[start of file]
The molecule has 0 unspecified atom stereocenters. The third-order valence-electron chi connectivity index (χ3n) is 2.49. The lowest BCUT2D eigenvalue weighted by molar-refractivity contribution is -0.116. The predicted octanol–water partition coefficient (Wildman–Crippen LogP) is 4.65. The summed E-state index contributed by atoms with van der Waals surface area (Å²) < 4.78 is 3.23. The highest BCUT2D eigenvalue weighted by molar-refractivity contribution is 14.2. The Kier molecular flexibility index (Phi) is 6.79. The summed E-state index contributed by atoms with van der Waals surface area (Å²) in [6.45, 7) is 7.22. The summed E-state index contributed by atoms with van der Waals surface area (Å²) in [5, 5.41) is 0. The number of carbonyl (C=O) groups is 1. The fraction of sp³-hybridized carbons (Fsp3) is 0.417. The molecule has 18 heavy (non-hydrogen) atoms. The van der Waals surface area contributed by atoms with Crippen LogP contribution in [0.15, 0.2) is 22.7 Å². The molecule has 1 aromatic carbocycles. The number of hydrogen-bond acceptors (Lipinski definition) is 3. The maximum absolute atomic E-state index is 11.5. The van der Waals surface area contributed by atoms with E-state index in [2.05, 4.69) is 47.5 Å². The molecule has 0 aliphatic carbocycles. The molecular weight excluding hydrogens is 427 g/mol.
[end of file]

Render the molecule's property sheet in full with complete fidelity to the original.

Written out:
The molecule has 0 unspecified atom stereocenters. The third-order valence-electron chi connectivity index (χ3n) is 2.49. The lowest BCUT2D eigenvalue weighted by molar-refractivity contribution is -0.116. The predicted octanol–water partition coefficient (Wildman–Crippen LogP) is 4.65. The summed E-state index contributed by atoms with van der Waals surface area (Å²) < 4.78 is 3.23. The highest BCUT2D eigenvalue weighted by molar-refractivity contribution is 14.2. The Kier molecular flexibility index (Phi) is 6.79. The summed E-state index contributed by atoms with van der Waals surface area (Å²) in [6.45, 7) is 7.22. The summed E-state index contributed by atoms with van der Waals surface area (Å²) in [5, 5.41) is 0. The number of carbonyl (C=O) groups is 1. The fraction of sp³-hybridized carbons (Fsp3) is 0.417. The molecule has 18 heavy (non-hydrogen) atoms. The van der Waals surface area contributed by atoms with Crippen LogP contribution in [0.15, 0.2) is 22.7 Å². The molecule has 1 aromatic carbocycles. The number of hydrogen-bond acceptors (Lipinski definition) is 3. The maximum absolute atomic E-state index is 11.5. The van der Waals surface area contributed by atoms with E-state index in [2.05, 4.69) is 47.5 Å². The molecule has 0 aliphatic carbocycles. The molecular weight excluding hydrogens is 427 g/mol.